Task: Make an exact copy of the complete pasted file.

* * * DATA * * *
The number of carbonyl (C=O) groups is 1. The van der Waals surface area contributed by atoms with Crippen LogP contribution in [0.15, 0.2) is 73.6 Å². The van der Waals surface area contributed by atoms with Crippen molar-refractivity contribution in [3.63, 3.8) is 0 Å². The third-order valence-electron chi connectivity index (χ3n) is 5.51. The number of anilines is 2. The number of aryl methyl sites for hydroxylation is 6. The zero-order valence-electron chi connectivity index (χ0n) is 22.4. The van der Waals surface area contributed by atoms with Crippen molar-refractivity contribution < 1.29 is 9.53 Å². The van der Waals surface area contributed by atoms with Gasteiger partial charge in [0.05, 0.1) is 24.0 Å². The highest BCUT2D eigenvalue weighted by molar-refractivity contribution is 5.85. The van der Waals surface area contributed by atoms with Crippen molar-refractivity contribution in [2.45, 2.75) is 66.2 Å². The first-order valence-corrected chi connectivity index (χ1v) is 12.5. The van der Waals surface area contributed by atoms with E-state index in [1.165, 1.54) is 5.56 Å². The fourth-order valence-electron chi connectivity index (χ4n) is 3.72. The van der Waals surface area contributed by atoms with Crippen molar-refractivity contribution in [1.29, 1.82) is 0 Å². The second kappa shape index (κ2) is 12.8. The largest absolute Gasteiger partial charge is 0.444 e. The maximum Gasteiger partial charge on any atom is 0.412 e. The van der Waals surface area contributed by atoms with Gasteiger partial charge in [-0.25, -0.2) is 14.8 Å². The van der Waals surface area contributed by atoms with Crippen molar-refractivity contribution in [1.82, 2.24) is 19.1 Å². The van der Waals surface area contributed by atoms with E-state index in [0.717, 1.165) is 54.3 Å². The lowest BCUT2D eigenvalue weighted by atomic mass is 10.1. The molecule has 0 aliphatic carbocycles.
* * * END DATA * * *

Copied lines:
The number of carbonyl (C=O) groups is 1. The van der Waals surface area contributed by atoms with Crippen LogP contribution in [0.15, 0.2) is 73.6 Å². The van der Waals surface area contributed by atoms with Crippen molar-refractivity contribution in [3.63, 3.8) is 0 Å². The third-order valence-electron chi connectivity index (χ3n) is 5.51. The number of anilines is 2. The number of aryl methyl sites for hydroxylation is 6. The zero-order valence-electron chi connectivity index (χ0n) is 22.4. The van der Waals surface area contributed by atoms with Crippen molar-refractivity contribution < 1.29 is 9.53 Å². The van der Waals surface area contributed by atoms with Gasteiger partial charge in [0.05, 0.1) is 24.0 Å². The highest BCUT2D eigenvalue weighted by molar-refractivity contribution is 5.85. The van der Waals surface area contributed by atoms with Crippen molar-refractivity contribution in [2.45, 2.75) is 66.2 Å². The first-order valence-corrected chi connectivity index (χ1v) is 12.5. The van der Waals surface area contributed by atoms with E-state index in [1.165, 1.54) is 5.56 Å². The fourth-order valence-electron chi connectivity index (χ4n) is 3.72. The van der Waals surface area contributed by atoms with Crippen molar-refractivity contribution in [1.29, 1.82) is 0 Å². The second kappa shape index (κ2) is 12.8. The largest absolute Gasteiger partial charge is 0.444 e. The maximum Gasteiger partial charge on any atom is 0.412 e. The van der Waals surface area contributed by atoms with Gasteiger partial charge in [-0.25, -0.2) is 14.8 Å². The van der Waals surface area contributed by atoms with Crippen molar-refractivity contribution in [1.82, 2.24) is 19.1 Å². The van der Waals surface area contributed by atoms with E-state index in [0.717, 1.165) is 54.3 Å². The lowest BCUT2D eigenvalue weighted by atomic mass is 10.1. The molecule has 0 aliphatic carbocycles.